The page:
Returning to the United States in 1938 after a few years studying abroad, Franz Kline worked briefly as a designer for a department store in Buffalo before he settled in New York. At first he painted cityscapes, landscapes, and portraits, but things soon changed when he met artists like Jackson Pollock and Willem de Kooning, kindred painters searching for something new.
Kline’s creative process in his mature work often began with drawings and sketches—not as plans for a specific abstract painting but to develop a theme or mood he was interested in exploring. He applied black and white paint with housepainting brushes, working with one color, then the other in turn. Kline then set the unfinished painting aside until it had taken further shape in his mind. This might happen several times before he felt a painting was complete. One of Kline’s goals was to balance the black and white, with neither appearing as foreground or background. Although in Requiem, black appears to cover more of the surface, the intensity of the white in certain areas, along with small white drips on the darkest shades of black, helps equalize the two tones.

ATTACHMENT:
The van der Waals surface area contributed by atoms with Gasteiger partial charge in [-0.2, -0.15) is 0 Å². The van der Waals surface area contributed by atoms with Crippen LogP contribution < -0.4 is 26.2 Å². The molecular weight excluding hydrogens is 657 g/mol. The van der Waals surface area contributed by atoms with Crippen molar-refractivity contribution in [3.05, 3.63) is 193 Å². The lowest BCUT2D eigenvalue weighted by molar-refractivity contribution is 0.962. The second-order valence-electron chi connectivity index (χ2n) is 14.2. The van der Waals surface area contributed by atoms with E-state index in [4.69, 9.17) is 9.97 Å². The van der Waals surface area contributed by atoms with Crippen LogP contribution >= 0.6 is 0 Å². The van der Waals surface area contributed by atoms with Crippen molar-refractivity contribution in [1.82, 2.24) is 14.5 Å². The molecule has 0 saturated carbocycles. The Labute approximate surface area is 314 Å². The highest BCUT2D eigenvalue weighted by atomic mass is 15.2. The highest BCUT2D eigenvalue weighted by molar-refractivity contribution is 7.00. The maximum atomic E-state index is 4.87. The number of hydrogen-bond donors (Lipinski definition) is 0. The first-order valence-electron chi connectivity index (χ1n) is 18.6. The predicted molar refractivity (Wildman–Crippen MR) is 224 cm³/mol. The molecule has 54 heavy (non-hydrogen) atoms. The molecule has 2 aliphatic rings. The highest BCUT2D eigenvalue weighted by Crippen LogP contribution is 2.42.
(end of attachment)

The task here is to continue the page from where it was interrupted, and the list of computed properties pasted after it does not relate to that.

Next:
Label from Sincerely Yours: Treasures of the Queen City, July 5–September 14, 2014